Those who have worked closely with the Congresswoman over the 24 years of her political journey say this atypical incarnation of Gandhi – more visible, more vocal and more social – recalls his form in the months and years that followed. his political plunge in 1998.

“The party’s current situation is undoubtedly the worst in the 137-year history of Congress, but in many ways the fundamental problems are the same as in 1998, when she took over the party’s first presidency. times. She already has a rebirth plan that she can review and modify based on current circumstances as well as the personal limitations of her poor health. What we have seen since the CWC meeting (convened on March 13 after the recent losses in the polls) is Sonia Gandhi of the 1998 vintage. She reaches out to dissidents as well as allies and takes on the government in her own way,” a CWC member, who is a close associate of the Congressional matriarch since 1998.

While Gandhi has been relatively more active in parliament in recent weeks than in the previous decade, she has also, according to congressional sources, been more involved in the internal affairs of her organization.

At the March 13 CWC meeting, Gandhi forestalled outspoken criticism of his handling of congressional affairs. Initially, she informed the CWC that if the party believed that her family – she, former party leader Rahul Gandhi and party general secretary Priyanka Gandhi Vadra – were responsible for the unfettered decline of Congress, then ” we are ready to make any sacrifice”. . The well-known offer to relinquish the party leadership was unanimously rejected by the CWC.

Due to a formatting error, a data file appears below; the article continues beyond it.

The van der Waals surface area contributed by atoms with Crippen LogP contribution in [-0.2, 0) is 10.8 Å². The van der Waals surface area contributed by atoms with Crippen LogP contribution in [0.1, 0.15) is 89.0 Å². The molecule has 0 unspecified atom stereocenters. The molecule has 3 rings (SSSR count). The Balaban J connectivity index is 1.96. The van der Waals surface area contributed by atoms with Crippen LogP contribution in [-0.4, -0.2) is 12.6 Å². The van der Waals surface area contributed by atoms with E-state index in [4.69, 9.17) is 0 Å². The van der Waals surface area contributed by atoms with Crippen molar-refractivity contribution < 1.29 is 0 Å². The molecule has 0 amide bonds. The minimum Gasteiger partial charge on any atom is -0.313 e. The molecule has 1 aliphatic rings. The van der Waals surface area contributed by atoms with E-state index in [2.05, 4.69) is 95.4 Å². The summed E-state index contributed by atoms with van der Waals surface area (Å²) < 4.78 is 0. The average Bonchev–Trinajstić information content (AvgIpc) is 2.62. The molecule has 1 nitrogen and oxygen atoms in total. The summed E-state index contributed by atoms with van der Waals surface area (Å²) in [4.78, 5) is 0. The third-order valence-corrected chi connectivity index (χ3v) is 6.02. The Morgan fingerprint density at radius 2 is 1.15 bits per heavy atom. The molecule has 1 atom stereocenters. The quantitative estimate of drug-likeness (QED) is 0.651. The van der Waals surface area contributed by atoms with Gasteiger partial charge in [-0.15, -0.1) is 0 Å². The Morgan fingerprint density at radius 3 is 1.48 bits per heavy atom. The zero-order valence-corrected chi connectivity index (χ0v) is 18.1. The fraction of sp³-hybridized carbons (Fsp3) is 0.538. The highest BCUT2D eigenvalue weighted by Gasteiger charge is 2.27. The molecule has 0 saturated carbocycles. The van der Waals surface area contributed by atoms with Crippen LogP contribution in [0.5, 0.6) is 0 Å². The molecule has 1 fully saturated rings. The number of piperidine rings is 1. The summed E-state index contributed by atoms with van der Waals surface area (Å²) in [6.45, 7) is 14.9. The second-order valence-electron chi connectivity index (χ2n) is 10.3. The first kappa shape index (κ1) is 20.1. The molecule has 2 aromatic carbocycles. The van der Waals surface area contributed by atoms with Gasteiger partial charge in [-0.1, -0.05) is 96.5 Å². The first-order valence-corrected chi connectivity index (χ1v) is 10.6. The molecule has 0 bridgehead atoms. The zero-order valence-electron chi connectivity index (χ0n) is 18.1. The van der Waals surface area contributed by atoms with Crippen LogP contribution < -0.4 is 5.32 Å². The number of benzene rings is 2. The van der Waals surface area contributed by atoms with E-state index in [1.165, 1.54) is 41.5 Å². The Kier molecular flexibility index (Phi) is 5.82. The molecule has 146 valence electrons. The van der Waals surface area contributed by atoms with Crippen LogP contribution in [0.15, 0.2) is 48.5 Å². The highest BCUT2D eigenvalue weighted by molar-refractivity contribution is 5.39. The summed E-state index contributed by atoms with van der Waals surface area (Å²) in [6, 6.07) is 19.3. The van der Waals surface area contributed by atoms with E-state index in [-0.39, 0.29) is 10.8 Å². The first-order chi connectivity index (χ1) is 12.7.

Handling G-23

Meanwhile, top leaders such as Ghulam Nabi Azad, Bhupinder Singh Hooda, Anand Sharma, Manish Tewari, Kapil Sibal and others, who have demanded radical organizational overhaul and “visible, effective, full-time leadership” since more than 19 months now, continued to hold parallel talks.

Within Congress, it was known from the start that the real target of such periodic attacks by the so-called G-23 leaders was not the acting party leader but Rahul Gandhi.

The G-23 believe Rahul is running party affairs despite holding no official position since stepping down as party leader after the 2019 Lok Sabha poll debacle. More importantly, they also believe that their own diminished circumstances within the party – denial of party posts or appointments to Rajya Sabha – were due to Rahul preferring a new coterie. After the recent rout, Priyanka Gandhi had also become the target of these attacks.

Having braved and survived a good deal of attack from party colleagues during her early days as Congresswoman and, perhaps, realizing that the greatly diminished state of her party today would not afford her the luxury From an all-out confrontation with former loyalists, Sonia Gandhi, party insiders say, took a conciliatory approach.

“She contacted Azad when he was busy hosting other G-23 leaders and arranging resignations of confidants in his home state of Congress. Rahul was also advised to speak with Bhupinder Hooda (who not only accepted the olive branch, but also agreed to act as the family’s emissary to other G-23 leaders),” said a former congressman and loyalist to the Gandhi family at the Federal.